Don’t call it a remake of the classic 1972 film based on Anthony Shaffer’s stage play which starred Michael Caine and Laurence Olivier as two men locked in a tricky and sometimes vicious game of verbal one-upmanship. No, the new Sleuth, penned by the Nobel laureate playwright Harold Pinter, has, for better and for worse, only a passing relationship with the original.
In the new film, directed by Kenneth Branagh, Caine graduates to the role of Andrew Wyke, the oddball crime novelist originally essayed by Olivier. Jude Law is Milo Tindle, an out of work actor and the paramour of Wyke’s estranged wife. When Milo visits Andrew at his eccentric country mansion to convince him to grant his wife a divorce the pair engage in a power struggle. Each man is pushed to his emotional limit, but who will come out on top?
The first thing you’ll notice about Sleuth is that it looks great. Branagh has set the entire movie in Wyke’s house, a strange and wonderful place that looks like a cross between The Jetson’s living room and a museum tableau of 21st century furniture design. Filled with stylish but uncomfortable looking chairs and filled with sharp edges, it perfectly captures the prickly, uneasy feel of the script.
Pinter has crafted a script that seems deceptively simple on its face, but reveals much for those willing to dig a little deeper. As the two actors parry back and forth even a line as innocuous as “Would you like a drink? I’m having vodka,” becomes laden with meaning. It would be a throw-away line in any other script, but here, as Wyke offers Milo a cocktail it reveals much about his character. He’s the perfect host, but also a controlling one. When he says “I’m having vodka,” it’s a passive aggressive way of suggesting that Milo also have a vodka. It also sets him up as a egomaniac. Who cares what he’s having? Certainly not Milo, but Wyke feels the need to announce everything in his life, even the most banal tidbits as if they were fascinating nuggets of wisdom.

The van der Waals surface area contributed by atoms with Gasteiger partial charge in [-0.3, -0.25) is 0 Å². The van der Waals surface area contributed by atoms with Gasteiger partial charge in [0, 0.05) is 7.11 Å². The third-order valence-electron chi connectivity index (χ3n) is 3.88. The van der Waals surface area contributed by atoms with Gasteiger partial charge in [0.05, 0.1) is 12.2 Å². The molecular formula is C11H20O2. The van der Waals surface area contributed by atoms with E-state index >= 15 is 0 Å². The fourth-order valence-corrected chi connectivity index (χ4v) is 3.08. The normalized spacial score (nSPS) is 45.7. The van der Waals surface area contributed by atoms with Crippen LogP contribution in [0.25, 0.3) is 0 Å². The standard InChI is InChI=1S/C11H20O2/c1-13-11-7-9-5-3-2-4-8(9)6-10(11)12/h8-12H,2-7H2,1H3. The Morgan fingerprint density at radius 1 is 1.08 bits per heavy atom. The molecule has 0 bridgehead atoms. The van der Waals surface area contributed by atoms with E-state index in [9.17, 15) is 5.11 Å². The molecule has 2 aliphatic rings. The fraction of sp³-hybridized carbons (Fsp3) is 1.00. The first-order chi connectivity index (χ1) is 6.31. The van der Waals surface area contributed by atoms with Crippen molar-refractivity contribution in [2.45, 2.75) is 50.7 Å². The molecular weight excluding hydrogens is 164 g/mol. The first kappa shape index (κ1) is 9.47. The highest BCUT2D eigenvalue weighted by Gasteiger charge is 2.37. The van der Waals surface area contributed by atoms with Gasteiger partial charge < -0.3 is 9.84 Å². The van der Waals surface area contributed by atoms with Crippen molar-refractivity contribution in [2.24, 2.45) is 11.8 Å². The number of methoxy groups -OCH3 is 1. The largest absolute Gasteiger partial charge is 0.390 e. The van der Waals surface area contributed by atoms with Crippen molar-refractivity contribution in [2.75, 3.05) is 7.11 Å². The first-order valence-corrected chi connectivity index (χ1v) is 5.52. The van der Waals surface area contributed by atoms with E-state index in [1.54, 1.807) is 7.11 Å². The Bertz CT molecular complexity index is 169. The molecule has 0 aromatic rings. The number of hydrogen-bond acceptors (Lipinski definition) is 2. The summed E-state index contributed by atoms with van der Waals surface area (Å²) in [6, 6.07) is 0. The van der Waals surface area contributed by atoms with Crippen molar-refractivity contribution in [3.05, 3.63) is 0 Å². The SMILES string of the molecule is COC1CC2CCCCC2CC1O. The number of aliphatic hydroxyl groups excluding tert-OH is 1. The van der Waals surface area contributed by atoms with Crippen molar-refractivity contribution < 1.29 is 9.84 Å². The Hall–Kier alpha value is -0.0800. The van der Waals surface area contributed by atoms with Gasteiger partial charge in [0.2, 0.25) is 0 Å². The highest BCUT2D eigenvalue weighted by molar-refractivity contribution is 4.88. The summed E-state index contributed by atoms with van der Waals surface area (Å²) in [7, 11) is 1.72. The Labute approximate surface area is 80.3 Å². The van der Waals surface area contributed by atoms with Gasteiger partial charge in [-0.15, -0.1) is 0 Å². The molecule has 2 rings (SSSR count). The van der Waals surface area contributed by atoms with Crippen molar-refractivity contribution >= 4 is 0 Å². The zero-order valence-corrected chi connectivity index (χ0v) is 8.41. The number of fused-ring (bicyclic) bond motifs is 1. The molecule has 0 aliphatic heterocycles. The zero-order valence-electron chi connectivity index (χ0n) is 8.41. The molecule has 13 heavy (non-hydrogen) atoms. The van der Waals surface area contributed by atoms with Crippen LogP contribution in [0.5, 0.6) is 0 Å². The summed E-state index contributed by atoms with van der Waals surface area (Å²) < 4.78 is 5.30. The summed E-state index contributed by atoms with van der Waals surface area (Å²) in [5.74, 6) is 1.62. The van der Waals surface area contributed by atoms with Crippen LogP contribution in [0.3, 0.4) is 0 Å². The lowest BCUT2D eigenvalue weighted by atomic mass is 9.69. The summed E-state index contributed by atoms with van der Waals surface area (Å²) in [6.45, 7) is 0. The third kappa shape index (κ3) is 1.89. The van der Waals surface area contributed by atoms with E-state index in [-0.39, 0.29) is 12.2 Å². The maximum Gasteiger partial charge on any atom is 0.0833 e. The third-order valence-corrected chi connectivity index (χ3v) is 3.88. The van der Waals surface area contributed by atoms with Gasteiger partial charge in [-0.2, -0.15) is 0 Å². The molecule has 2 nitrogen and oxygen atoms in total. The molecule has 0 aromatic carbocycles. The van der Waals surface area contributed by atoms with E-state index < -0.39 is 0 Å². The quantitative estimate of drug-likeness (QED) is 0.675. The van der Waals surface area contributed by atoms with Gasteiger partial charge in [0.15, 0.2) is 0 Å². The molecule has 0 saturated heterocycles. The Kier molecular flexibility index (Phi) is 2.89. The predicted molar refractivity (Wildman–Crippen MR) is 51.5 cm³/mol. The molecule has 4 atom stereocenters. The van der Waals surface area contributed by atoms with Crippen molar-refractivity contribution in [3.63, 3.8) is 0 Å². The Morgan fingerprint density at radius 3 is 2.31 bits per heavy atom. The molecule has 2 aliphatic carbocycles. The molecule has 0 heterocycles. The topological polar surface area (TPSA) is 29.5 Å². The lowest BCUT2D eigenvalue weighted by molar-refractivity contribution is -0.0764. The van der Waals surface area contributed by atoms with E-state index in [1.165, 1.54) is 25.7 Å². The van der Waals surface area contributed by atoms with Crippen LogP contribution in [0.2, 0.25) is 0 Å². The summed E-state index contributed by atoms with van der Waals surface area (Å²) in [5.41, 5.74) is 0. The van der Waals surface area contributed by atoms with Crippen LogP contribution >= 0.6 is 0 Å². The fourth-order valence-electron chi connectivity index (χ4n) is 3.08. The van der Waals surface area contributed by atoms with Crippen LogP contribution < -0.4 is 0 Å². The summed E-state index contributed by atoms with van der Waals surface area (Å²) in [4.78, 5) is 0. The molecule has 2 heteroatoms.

Caine perfectly captures the rhythms of Pinter’s dialogue. He is to Pinter what Madonna is to the pointy bra. That is he was born to say those words. Law less so. The first hour of Sleuth crackles with snappy wordplay, humor and the two actors seem to relish every second of screen time, particularly Caine who fully embodies the Wyke’s English eccentric character.
Regrettably as the running time creeps up to the hour-and-a-half mark the story takes an unfortunate turn into psycho drama, and while Caine shines, Law’s work becomes over-the-top and even a bit screechy. His transformation in the movie’s final third didn’t work for me, and threatens to sink the entire film. Luckily Caine’s strong performance anchors the final moments of the movie.
Sleuth is a flawed, but interesting movie and worth the price of admission to see Michael Caine, one of film’s great actors, really strut his stuff.